Traveling Through a Book in COVID

I believe that all of us are readers deep down. If you are one to say ‘reading is boring’, I think that you just haven’t found the right book yet. For several years now I have enjoyed learning more about global history; however, reading historical textbooks and watching documentaries wasn’t going to stick with a 37-credit-year of university. I wasn’t going to quit though. 

Since I started reading historical fiction books, I have grown in so many ways. It enriches your mind, you feel creative yet knowledgeable, and sometimes it finds its way into your dreams. 

Here are my top historical fiction book recommendations: 

  1. The Huntress 
    • Written by Kate Quinn 
    • The first book that pulled me into the world of historical fiction 
    • Quinn sets the scene of the 1940s-1950s across the continents. In one corner of her story, a teenage girl (Jordan) with a widowed father have just welcomed a mysterious fair- skinned-bright blue-eyed woman into their home and life. In another corner, a war correspondent and his sidekick are Nazi hunters and devote tiresome hours to getting escaped criminals what they deserve. The 2 corners collide based on a single photograph Jordan took of this mysterious woman (Anna), as the story unfolds, Jordan’s initial suspicion of Anna is confirmed with a surprising end. 
  1. The Tattooist of Auschwitz 
    • Written by Heather Morris 
    • A classic short novel narrating the true story of Lale Sokolov’s experiences at Auschwitz; a concentration camp in Germany during the Holocaust. He volunteers to take his older brother’s place and from the beginning, his generous and charming nature is evident in his dialogue with others but also in his actions. He is recruited as the camp’s Tätowierer (german word for Tattooist) and as with most emotional true stories, he falls in love with Gita (a woman at his same camp). As the Tätowierer, he gets the privilege of moving around the camp freely, an extra bread ration, and straw to sleep on; but he uses these advantages to help the individuals in the camp that sacrificed something for Lale. The story continues to take us through an emotional rollercoaster through Lale’s eyes. 
  1. Water for Elephants
    • Written by Sara Gruen 
    • First, the biggest thank-you to Sarah Shepherd for introducing me to this book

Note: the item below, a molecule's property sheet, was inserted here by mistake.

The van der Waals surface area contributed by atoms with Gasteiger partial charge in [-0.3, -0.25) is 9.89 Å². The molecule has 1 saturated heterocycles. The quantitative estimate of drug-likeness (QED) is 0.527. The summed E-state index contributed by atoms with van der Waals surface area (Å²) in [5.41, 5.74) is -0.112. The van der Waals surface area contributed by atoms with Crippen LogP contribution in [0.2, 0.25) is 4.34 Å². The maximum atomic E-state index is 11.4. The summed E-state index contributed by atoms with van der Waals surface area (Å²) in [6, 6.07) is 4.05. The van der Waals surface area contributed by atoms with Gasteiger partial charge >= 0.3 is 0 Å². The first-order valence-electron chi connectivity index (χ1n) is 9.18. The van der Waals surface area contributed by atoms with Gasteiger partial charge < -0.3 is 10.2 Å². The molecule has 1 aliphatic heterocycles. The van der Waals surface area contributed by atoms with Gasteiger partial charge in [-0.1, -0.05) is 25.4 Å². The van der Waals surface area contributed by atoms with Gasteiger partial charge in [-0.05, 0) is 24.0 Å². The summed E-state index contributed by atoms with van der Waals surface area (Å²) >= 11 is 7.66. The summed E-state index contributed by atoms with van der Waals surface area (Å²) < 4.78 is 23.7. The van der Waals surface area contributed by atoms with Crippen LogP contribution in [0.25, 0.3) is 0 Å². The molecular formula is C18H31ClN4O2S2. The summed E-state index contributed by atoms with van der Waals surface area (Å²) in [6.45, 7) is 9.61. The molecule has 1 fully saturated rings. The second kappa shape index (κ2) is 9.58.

• A book so breathtakingly written and thought of, you feel as if you are jumping off the train with Jacob Jankowski; a 23-year-old Polish-American who left vet school to end up in the circus. Gruen switches between the past (the perspective of 23-year-old Jacob) and the present (93-year-old Jacob in a senior-living home) to add some depth to the power of memories. Jacob’s parents died in an accident when he was finishing up his final exams at Cornell Vet School in the US, and so he technically was not a vet yet when he lost everything and chose to run away. He jumped into a box-car late at night and woke up with the news he has jumped on to the traveling circus of the Benzini Brothers. The story continues to depict his experiences with the circus, ending with present-day Jacob reminiscing on his late wife Marlena. 
  2. The Alice Network 
    • Written by Kate Quinn 
    • Quinn’s use of words will get you through all 560 pages of this novel, her descriptions of characters, setting, and even dialogue makes you feel as if you know Eve Gardiner and Charlie St.Clair. Like several other historical fiction books, there are 2 independent storylines that later intertwine. Charlie St.Clair is an American and pregnant college student that is frustrated with her parent’s attempts at covering up the whereabouts of her cousin (Rose) and thus starts her own search. Eve Gardiner is a British spy that despite her stubbornness and speech impediment, became one of the strongest members of the Alice Network. The sacrifices she made depict the heroism of women in inescapable situations. The story goes on to narrate Eve’s journey from a stuttering office assistant to a fierce French spy, while Charlie enters Eve’s life many years later with an adventurous and tough request. 
  3. The German Midwife 
    • Written by Mandy Robotham 
    • This story will open your eyes to the little-known pockets of 1939 Germany. We hear stories about minorities being imprisoned in concentration camps (such as The Tattooist of Auschwitz), but have you wondered about the babies born at the concentration camps? Anke Hoff was a midwife at a Berlin Hospital before being taken away to a luxurious destination on a mountain. This wasn’t in the best interest of Anke though, in Berlin she took care of all mothers: Jewish mothers who had to have their babies taken away the moment they were born, non-Jewish mothers who could hold their babies until the babies died of malnutrition, and mothers who had given birth to babies with a disability. Her new placement provided her one mother to take care of; Hitler’s mistress (Eva). The story takes us all through the internal battles Anke faces taking care of the one couple that has caused distress in Germany. Anke can’t forget that Eva is also just another mother bringing an innocent child into this world. 

I hope you decide to take a little vacation from your normal routine and pick up one of these books, you won’t regret it! 

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